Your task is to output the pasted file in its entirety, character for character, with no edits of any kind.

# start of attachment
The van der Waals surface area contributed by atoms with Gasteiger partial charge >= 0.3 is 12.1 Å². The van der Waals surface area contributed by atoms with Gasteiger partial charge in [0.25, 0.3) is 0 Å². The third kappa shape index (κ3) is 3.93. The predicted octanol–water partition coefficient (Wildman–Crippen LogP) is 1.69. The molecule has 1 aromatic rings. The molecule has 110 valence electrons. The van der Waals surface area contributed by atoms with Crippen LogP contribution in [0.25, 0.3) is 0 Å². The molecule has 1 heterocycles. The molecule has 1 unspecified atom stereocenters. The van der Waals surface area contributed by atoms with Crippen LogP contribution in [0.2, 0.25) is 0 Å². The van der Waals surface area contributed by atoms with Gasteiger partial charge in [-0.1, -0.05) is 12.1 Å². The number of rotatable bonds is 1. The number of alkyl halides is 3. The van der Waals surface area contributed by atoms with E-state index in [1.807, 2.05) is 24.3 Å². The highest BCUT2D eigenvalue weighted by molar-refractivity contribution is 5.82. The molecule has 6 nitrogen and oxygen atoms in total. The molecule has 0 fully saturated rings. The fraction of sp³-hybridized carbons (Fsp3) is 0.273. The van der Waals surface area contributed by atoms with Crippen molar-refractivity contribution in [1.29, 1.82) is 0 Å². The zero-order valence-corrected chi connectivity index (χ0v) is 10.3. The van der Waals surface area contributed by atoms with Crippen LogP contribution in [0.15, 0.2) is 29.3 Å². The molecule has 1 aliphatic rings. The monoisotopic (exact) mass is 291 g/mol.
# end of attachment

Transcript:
The van der Waals surface area contributed by atoms with Gasteiger partial charge >= 0.3 is 12.1 Å². The van der Waals surface area contributed by atoms with Gasteiger partial charge in [0.25, 0.3) is 0 Å². The third kappa shape index (κ3) is 3.93. The predicted octanol–water partition coefficient (Wildman–Crippen LogP) is 1.69. The molecule has 1 aromatic rings. The molecule has 110 valence electrons. The van der Waals surface area contributed by atoms with Crippen LogP contribution in [0.25, 0.3) is 0 Å². The molecule has 1 heterocycles. The molecule has 1 unspecified atom stereocenters. The van der Waals surface area contributed by atoms with Crippen LogP contribution in [0.2, 0.25) is 0 Å². The van der Waals surface area contributed by atoms with Gasteiger partial charge in [-0.1, -0.05) is 12.1 Å². The number of rotatable bonds is 1. The number of alkyl halides is 3. The van der Waals surface area contributed by atoms with E-state index in [1.807, 2.05) is 24.3 Å². The highest BCUT2D eigenvalue weighted by molar-refractivity contribution is 5.82. The molecule has 6 nitrogen and oxygen atoms in total. The molecule has 0 fully saturated rings. The fraction of sp³-hybridized carbons (Fsp3) is 0.273. The van der Waals surface area contributed by atoms with Crippen molar-refractivity contribution in [1.29, 1.82) is 0 Å². The zero-order valence-corrected chi connectivity index (χ0v) is 10.3. The van der Waals surface area contributed by atoms with Crippen LogP contribution in [0.15, 0.2) is 29.3 Å². The molecule has 1 aliphatic rings. The monoisotopic (exact) mass is 291 g/mol.